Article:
3 Forklift Hazards In The Workplace and How to Avoid them
Forklift hazards are where reasonably practicable, should be eliminated from the workplace, or substituted with other suitable load shifting equipment. If this is not reasonably practicable, the risks associated with using forklifts must be reduced, using engineering or administrative controls, such as traffic management plans.
Once risk controls are in place they must be regularly reviewed, especially when an incident occurs or there is a change in work practices. These practises should be in line with regulation 121 of the Occupational Health and Safety Regulations 2017 (OHS Regulations).
1. Operating Forklifts on Inclines
Forklifts are designed to be operated on flat, hard, level surfaces, not inclines, slopes or ramps.
If there is no other option than to operate a forklift on an incline, carefully consider the nature of the load being handled.
When operating a forklift on an incline, at a minimum the load must be tilted back and raised only as far as needed to clear the road surface. Inclines should not be greater than 10 degrees or as specified by the manufacturer.
2. Forklift Hazards Carrying Loads and Attachments
Prior to moving a load, consider the most appropriate load shifting equipment for the job. A forklift may not be the best option.
Forklifts with attachments are often used to carry non-palletised goods.
Before using a forklift with an attachment to move a load, it is important to ensure:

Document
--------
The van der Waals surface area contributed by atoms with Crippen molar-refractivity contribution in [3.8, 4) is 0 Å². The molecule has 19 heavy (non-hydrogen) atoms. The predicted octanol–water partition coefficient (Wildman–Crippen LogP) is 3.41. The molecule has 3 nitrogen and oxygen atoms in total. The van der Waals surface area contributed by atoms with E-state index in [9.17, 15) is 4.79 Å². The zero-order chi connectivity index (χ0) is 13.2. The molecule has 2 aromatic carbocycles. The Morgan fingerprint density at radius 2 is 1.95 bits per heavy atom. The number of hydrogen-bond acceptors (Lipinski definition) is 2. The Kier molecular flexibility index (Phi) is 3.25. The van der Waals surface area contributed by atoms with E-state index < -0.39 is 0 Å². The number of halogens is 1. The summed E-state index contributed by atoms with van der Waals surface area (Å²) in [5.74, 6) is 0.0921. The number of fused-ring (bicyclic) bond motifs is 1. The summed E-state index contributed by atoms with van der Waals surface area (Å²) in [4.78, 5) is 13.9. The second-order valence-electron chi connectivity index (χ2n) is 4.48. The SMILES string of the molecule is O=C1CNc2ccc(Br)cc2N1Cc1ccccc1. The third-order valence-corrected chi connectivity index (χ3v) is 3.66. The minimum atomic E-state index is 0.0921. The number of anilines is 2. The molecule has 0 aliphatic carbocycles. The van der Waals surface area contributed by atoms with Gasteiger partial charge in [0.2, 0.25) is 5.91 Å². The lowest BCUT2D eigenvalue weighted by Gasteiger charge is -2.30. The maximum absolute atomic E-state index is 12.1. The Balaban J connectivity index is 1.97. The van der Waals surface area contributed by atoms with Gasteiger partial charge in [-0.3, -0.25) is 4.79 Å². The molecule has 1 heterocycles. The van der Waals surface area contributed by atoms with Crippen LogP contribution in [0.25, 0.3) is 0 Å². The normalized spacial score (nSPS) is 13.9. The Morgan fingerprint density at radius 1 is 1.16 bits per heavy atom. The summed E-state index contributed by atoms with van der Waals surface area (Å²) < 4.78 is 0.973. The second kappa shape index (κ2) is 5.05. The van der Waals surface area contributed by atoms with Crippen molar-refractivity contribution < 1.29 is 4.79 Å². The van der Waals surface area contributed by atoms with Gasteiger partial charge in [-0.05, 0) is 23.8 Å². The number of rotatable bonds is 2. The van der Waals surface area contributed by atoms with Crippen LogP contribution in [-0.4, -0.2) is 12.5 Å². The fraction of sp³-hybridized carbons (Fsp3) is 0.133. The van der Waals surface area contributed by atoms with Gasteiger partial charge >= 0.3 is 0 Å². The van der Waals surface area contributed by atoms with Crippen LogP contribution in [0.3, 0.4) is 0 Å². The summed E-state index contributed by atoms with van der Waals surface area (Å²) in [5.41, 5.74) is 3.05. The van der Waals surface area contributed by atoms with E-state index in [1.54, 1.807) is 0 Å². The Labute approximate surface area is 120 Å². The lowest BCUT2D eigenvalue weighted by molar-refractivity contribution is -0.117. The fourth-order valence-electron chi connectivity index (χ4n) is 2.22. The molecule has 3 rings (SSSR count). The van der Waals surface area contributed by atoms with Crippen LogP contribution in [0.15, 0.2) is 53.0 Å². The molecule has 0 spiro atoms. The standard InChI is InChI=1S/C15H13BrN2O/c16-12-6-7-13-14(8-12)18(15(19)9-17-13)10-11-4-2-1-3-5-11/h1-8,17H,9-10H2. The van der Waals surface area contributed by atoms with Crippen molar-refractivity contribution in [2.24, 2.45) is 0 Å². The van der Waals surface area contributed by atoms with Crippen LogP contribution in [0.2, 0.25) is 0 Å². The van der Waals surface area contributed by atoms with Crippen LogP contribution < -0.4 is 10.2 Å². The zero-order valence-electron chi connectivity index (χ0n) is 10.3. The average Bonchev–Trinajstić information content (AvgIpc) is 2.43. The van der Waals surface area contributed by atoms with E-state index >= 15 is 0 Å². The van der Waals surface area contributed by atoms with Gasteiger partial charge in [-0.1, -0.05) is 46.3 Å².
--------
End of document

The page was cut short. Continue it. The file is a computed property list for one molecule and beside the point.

- The attachment is capacity rated to lift and carry the load.
- The forklift’s load capacity is de-rated to take into account the weight of the attachment. The increase in load centre and the swing of the load (this must be detailed of the load capacity plate).
- A forklift with jib can only operated on a hard, flat, level surface.
- There are no pedestrians in the vicinity, or an exclusion zone is present if it is not reasonably practicable to operate without pedestrians nearby.
- The operator is trained in the use of the jib attachment.
- The jib is only used for infrequent tasks. Alternative load shifting equipment should be considered for regular load shifting of the above products.
Never exceed the rated capacity of the forklift.
When long loads are handled by a forklift it is important to consider:
- Steel carried on steel fork arms (tynes) is very slippery.
- Raising long loads over obstructions and through doorways increases the risk of the load becoming unstable.
- Long loads can easily shift and fall or cause the forklift to overturn.
3. A Worker Crushed by Overturned Forklift
A forklift that is overturned can not only cause the operator to become trapped, but it can also cause other workers harm. Unstable loads can cause forklifts to tip, or the load may fall, crushing nearby workers or the operator.
Workers are most commonly struck when they’re in the blind spots of the forklift operators. Other causes are when there is overcrowding on the warehouse floor or a poor warehouse layout. Blind spots in the warehouse layout and speed are most commonly recognised for creating Forklift Hazards.
For more information about our Forklift Training and Licence courses call COVE Training on 03 8773 9000 today.
We provide Forklift Training at Dandenong, Seaford and Thomastown.
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